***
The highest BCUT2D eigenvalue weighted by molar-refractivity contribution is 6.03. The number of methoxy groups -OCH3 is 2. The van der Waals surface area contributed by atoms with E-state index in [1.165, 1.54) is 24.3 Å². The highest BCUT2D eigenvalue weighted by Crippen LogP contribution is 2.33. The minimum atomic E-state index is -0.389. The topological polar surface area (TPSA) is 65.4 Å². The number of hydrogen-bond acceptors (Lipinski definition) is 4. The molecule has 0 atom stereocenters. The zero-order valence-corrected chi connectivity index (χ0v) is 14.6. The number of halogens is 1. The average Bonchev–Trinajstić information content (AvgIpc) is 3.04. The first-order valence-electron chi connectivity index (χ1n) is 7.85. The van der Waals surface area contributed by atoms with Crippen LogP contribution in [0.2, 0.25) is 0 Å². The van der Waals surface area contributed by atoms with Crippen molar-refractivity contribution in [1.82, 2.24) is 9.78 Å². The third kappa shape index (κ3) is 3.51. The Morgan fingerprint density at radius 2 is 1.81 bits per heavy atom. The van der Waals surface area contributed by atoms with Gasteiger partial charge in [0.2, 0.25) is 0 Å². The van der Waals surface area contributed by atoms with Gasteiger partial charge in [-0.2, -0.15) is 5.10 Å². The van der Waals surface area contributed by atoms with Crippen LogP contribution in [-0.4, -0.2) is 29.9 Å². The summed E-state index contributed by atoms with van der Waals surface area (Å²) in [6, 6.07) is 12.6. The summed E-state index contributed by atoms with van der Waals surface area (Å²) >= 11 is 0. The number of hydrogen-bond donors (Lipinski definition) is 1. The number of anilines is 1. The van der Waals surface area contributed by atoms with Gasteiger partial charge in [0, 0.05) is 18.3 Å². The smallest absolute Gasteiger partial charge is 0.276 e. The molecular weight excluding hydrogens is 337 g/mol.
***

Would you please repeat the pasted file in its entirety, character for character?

The highest BCUT2D eigenvalue weighted by molar-refractivity contribution is 6.03. The number of methoxy groups -OCH3 is 2. The van der Waals surface area contributed by atoms with E-state index in [1.165, 1.54) is 24.3 Å². The highest BCUT2D eigenvalue weighted by Crippen LogP contribution is 2.33. The minimum atomic E-state index is -0.389. The topological polar surface area (TPSA) is 65.4 Å². The number of hydrogen-bond acceptors (Lipinski definition) is 4. The molecule has 0 atom stereocenters. The zero-order valence-corrected chi connectivity index (χ0v) is 14.6. The number of halogens is 1. The average Bonchev–Trinajstić information content (AvgIpc) is 3.04. The first-order valence-electron chi connectivity index (χ1n) is 7.85. The van der Waals surface area contributed by atoms with Crippen LogP contribution in [0.2, 0.25) is 0 Å². The van der Waals surface area contributed by atoms with Crippen molar-refractivity contribution in [1.82, 2.24) is 9.78 Å². The third kappa shape index (κ3) is 3.51. The Morgan fingerprint density at radius 2 is 1.81 bits per heavy atom. The van der Waals surface area contributed by atoms with Gasteiger partial charge in [0.2, 0.25) is 0 Å². The van der Waals surface area contributed by atoms with Gasteiger partial charge in [-0.2, -0.15) is 5.10 Å². The van der Waals surface area contributed by atoms with Crippen LogP contribution in [-0.4, -0.2) is 29.9 Å². The summed E-state index contributed by atoms with van der Waals surface area (Å²) in [6, 6.07) is 12.6. The summed E-state index contributed by atoms with van der Waals surface area (Å²) >= 11 is 0. The number of hydrogen-bond donors (Lipinski definition) is 1. The number of anilines is 1. The van der Waals surface area contributed by atoms with Gasteiger partial charge in [0, 0.05) is 18.3 Å². The smallest absolute Gasteiger partial charge is 0.276 e. The molecular weight excluding hydrogens is 337 g/mol.